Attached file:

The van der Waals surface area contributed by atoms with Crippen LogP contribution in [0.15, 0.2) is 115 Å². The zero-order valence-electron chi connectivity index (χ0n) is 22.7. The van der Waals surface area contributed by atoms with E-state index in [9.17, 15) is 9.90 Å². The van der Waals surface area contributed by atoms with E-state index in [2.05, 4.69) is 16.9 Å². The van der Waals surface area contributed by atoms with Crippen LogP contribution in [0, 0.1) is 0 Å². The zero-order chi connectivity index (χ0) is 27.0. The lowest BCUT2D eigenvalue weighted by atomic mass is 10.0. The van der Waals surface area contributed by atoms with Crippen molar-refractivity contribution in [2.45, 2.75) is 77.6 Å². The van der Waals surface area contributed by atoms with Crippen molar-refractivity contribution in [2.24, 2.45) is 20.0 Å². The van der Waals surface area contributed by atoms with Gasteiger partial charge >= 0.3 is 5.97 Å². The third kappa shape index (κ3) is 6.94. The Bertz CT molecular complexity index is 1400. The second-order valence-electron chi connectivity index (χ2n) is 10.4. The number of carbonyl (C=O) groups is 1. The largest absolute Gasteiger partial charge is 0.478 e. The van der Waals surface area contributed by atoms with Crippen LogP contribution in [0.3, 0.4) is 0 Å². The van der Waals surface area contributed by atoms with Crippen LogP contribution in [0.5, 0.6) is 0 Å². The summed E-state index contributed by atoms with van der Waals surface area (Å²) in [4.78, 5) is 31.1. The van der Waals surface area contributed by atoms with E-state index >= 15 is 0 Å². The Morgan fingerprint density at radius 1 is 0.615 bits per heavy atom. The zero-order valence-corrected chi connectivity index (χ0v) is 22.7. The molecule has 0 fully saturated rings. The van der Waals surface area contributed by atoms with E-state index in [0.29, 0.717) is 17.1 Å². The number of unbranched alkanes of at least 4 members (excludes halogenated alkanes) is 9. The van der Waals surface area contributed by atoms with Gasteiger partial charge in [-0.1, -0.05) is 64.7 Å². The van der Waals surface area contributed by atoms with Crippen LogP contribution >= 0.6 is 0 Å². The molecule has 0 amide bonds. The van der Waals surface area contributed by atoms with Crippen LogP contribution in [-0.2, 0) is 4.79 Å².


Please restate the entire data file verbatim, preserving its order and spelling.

The van der Waals surface area contributed by atoms with Crippen LogP contribution in [0.15, 0.2) is 115 Å². The zero-order valence-electron chi connectivity index (χ0n) is 22.7. The van der Waals surface area contributed by atoms with E-state index in [9.17, 15) is 9.90 Å². The van der Waals surface area contributed by atoms with E-state index in [2.05, 4.69) is 16.9 Å². The van der Waals surface area contributed by atoms with Crippen LogP contribution in [0, 0.1) is 0 Å². The zero-order chi connectivity index (χ0) is 27.0. The lowest BCUT2D eigenvalue weighted by atomic mass is 10.0. The van der Waals surface area contributed by atoms with Crippen molar-refractivity contribution in [2.45, 2.75) is 77.6 Å². The van der Waals surface area contributed by atoms with Crippen molar-refractivity contribution in [2.24, 2.45) is 20.0 Å². The van der Waals surface area contributed by atoms with Gasteiger partial charge >= 0.3 is 5.97 Å². The third kappa shape index (κ3) is 6.94. The Bertz CT molecular complexity index is 1400. The second-order valence-electron chi connectivity index (χ2n) is 10.4. The number of carbonyl (C=O) groups is 1. The largest absolute Gasteiger partial charge is 0.478 e. The van der Waals surface area contributed by atoms with Crippen LogP contribution in [0.3, 0.4) is 0 Å². The van der Waals surface area contributed by atoms with Crippen LogP contribution in [0.5, 0.6) is 0 Å². The summed E-state index contributed by atoms with van der Waals surface area (Å²) in [4.78, 5) is 31.1. The van der Waals surface area contributed by atoms with E-state index >= 15 is 0 Å². The Morgan fingerprint density at radius 1 is 0.615 bits per heavy atom. The zero-order valence-corrected chi connectivity index (χ0v) is 22.7. The molecule has 0 fully saturated rings. The van der Waals surface area contributed by atoms with E-state index in [0.29, 0.717) is 17.1 Å². The number of unbranched alkanes of at least 4 members (excludes halogenated alkanes) is 9. The van der Waals surface area contributed by atoms with Gasteiger partial charge in [-0.1, -0.05) is 64.7 Å². The van der Waals surface area contributed by atoms with Crippen LogP contribution >= 0.6 is 0 Å². The molecule has 0 amide bonds. The van der Waals surface area contributed by atoms with Crippen LogP contribution in [-0.2, 0) is 4.79 Å².